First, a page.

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MathGroup Archive 1997

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Re: Re: PDE's with DSolve

  • To: mathgroup at smc.vnet.net
  • Subject: [mg6055] Re: [mg6045] Re: [mg5983] PDE's with DSolve
  • From: sherod at boussinesq.Colorado.EDU (Scott Herod)
  • Date: Sun, 16 Feb 1997 01:11:57 -0500
  • Organization: /usr/local/lib/rn/organization
  • Sender: owner-wri-mathgroup at wolfram.com

Perhaps I am misunderstanding your comments.  If so please forgive my
explanation.

When I say "Solve the differential equation F(x,y(x),y'(x)) = 0"
I mean find the function y(x) such that F(x,y,y') is always zero on some
set (interval) of x's.  For many functions F there are standard ways
to find such functions y(x).  

In the case of the problem that I asked Mathematica to solve (in easy
notation)

  d^2
  ---- y(x,t) = 0   (or   y_{tt} = 0}
  dt^2

the true solution is y(x,t) = a(x) + b(x) * t
where a and b are arbitrary functions of x.

Mathematica on the otherhand returns  y(x,t) = a(x) + b(t)  which
is wrong.  

If you ask Mma to solve y_{xt} = 0 it appears to return
y = k x t + a(x) + b(t).  I say appears because the actual result is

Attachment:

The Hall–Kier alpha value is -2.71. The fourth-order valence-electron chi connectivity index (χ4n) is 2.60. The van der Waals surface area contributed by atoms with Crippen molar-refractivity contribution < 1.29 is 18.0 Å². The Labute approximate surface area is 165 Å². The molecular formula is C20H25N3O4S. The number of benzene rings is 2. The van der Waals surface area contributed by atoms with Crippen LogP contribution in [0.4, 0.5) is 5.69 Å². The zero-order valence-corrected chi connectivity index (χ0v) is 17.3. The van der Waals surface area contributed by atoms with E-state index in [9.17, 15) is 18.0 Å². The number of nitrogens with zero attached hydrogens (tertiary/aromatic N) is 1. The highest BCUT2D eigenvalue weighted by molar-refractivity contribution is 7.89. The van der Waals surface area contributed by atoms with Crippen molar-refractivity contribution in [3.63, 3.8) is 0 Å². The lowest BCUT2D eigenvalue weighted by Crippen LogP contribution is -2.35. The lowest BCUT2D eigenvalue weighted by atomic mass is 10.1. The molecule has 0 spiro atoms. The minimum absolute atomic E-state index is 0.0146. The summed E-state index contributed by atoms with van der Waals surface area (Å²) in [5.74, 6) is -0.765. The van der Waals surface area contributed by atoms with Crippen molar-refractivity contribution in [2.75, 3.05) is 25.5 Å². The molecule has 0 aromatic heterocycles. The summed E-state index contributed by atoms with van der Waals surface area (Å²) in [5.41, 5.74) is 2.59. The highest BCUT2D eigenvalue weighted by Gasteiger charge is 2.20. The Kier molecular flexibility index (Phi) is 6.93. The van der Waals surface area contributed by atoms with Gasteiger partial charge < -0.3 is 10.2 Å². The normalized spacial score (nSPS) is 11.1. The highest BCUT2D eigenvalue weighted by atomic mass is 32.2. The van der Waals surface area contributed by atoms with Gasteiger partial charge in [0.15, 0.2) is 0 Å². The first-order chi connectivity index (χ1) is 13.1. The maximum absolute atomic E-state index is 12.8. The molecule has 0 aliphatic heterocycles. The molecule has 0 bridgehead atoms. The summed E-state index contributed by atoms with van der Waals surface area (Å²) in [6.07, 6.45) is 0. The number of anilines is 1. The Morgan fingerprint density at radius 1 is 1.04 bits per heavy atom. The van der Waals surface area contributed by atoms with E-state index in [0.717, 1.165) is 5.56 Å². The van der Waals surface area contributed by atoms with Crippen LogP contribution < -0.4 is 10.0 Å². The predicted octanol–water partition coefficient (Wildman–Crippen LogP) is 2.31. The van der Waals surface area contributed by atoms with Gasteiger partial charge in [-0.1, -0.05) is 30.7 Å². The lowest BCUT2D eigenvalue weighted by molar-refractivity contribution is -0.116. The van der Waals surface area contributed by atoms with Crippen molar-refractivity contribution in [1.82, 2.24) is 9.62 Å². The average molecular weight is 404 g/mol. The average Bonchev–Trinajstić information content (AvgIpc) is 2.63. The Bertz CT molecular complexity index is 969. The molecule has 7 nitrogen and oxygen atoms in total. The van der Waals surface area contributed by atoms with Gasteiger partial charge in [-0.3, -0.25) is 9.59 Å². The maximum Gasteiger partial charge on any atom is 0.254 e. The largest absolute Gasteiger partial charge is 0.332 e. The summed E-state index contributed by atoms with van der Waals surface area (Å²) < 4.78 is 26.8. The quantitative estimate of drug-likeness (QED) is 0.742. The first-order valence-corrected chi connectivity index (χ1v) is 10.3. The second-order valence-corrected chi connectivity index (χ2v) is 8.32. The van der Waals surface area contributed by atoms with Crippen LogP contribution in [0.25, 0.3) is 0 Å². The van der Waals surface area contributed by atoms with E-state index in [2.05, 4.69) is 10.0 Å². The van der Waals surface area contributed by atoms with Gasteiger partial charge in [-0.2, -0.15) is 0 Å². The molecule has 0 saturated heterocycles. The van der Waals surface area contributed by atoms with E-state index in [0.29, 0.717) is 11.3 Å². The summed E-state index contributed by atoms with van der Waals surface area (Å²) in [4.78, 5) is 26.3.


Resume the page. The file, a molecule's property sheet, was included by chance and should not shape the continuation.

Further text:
{{y[x[1],x[2]]\[Rule]-DSolve`DSolveDump`b$12 x[1] x[2]+C[1][x[1]]+C[2][x[2]]}}
                     ^^^^^^^^^^^^^^^^^^^^^^^^^^^^^^^^^  (??)

At any rate this is also not correct.

Scott Herod
sherod at newton.colorado.edu


~~~~~~~~~~~~~~~~~~~~~~~~~~~~~~~~~~~~~~~~~~~~~~~~~~~~~~~~~~~~~~~~~~~~~~~~

In article <5e0vt8$dlr at smc.vnet.net> "Christopher R. Carlen" <crobc at epix.net> writes:
>Scott Herod wrote:
>> 
>> I was happy to see that DSolve can solve some quasi-linear partial
>> differential equations and was happily playing with it.  I then tried
>> the following:
>> 
>> DSolve[D[y[x,t], {t,2}] == 0, y[x,t], {x,t}].
>> 
>> Rather distressing.
>> 
>> Scott Herod
>
>Wouldn't it be necessary to have previously defined y[x,t] to be some
>explicit function?
>
>In other words, I cannot possibly solve even
>
>F(x,y,y')=0  without having knowledge of the function y(x) .
>
>Once y(x) is defined, then I can consider the means to find a solution.
>
>_____________________
>Christopher R. Carlen
>crobc at epix.net
>carlenc at cs.moravian.edu
>




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